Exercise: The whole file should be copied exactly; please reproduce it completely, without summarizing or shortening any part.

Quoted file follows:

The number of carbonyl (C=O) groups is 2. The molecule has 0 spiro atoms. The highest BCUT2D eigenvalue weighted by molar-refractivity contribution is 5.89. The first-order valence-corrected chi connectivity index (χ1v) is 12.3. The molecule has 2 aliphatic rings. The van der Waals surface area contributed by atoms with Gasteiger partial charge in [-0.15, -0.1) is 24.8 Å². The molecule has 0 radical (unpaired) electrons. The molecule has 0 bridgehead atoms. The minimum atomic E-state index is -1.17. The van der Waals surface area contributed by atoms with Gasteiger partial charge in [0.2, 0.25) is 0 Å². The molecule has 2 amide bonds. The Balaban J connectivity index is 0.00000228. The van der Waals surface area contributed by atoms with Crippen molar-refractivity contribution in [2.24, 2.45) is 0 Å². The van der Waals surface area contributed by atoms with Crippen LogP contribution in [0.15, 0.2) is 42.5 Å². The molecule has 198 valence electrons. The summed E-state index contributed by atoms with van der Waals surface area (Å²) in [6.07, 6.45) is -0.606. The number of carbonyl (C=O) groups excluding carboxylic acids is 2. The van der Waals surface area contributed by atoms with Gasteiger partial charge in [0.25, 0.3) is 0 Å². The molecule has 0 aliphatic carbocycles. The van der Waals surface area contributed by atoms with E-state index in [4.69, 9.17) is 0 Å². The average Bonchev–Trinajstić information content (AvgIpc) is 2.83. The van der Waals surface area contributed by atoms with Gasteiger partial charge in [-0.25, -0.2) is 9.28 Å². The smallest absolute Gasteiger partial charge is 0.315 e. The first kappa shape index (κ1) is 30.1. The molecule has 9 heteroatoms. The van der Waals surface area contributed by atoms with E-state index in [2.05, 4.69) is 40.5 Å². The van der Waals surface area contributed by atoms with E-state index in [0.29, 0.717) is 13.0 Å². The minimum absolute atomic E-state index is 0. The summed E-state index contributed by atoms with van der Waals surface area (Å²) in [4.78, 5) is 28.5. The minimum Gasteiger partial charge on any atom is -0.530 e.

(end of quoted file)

The number of carbonyl (C=O) groups is 2. The molecule has 0 spiro atoms. The highest BCUT2D eigenvalue weighted by molar-refractivity contribution is 5.89. The first-order valence-corrected chi connectivity index (χ1v) is 12.3. The molecule has 2 aliphatic rings. The van der Waals surface area contributed by atoms with Gasteiger partial charge in [-0.15, -0.1) is 24.8 Å². The molecule has 0 radical (unpaired) electrons. The molecule has 0 bridgehead atoms. The minimum atomic E-state index is -1.17. The van der Waals surface area contributed by atoms with Gasteiger partial charge in [0.2, 0.25) is 0 Å². The molecule has 2 amide bonds. The Balaban J connectivity index is 0.00000228. The van der Waals surface area contributed by atoms with Crippen molar-refractivity contribution in [2.24, 2.45) is 0 Å². The van der Waals surface area contributed by atoms with Crippen LogP contribution in [0.15, 0.2) is 42.5 Å². The molecule has 198 valence electrons. The summed E-state index contributed by atoms with van der Waals surface area (Å²) in [6.07, 6.45) is -0.606. The number of carbonyl (C=O) groups excluding carboxylic acids is 2. The van der Waals surface area contributed by atoms with Gasteiger partial charge in [0.25, 0.3) is 0 Å². The molecule has 0 aliphatic carbocycles. The van der Waals surface area contributed by atoms with E-state index in [4.69, 9.17) is 0 Å². The average Bonchev–Trinajstić information content (AvgIpc) is 2.83. The van der Waals surface area contributed by atoms with Gasteiger partial charge in [-0.25, -0.2) is 9.28 Å². The smallest absolute Gasteiger partial charge is 0.315 e. The first kappa shape index (κ1) is 30.1. The molecule has 9 heteroatoms. The van der Waals surface area contributed by atoms with E-state index in [2.05, 4.69) is 40.5 Å². The van der Waals surface area contributed by atoms with E-state index in [0.29, 0.717) is 13.0 Å². The minimum absolute atomic E-state index is 0. The summed E-state index contributed by atoms with van der Waals surface area (Å²) in [4.78, 5) is 28.5. The minimum Gasteiger partial charge on any atom is -0.530 e.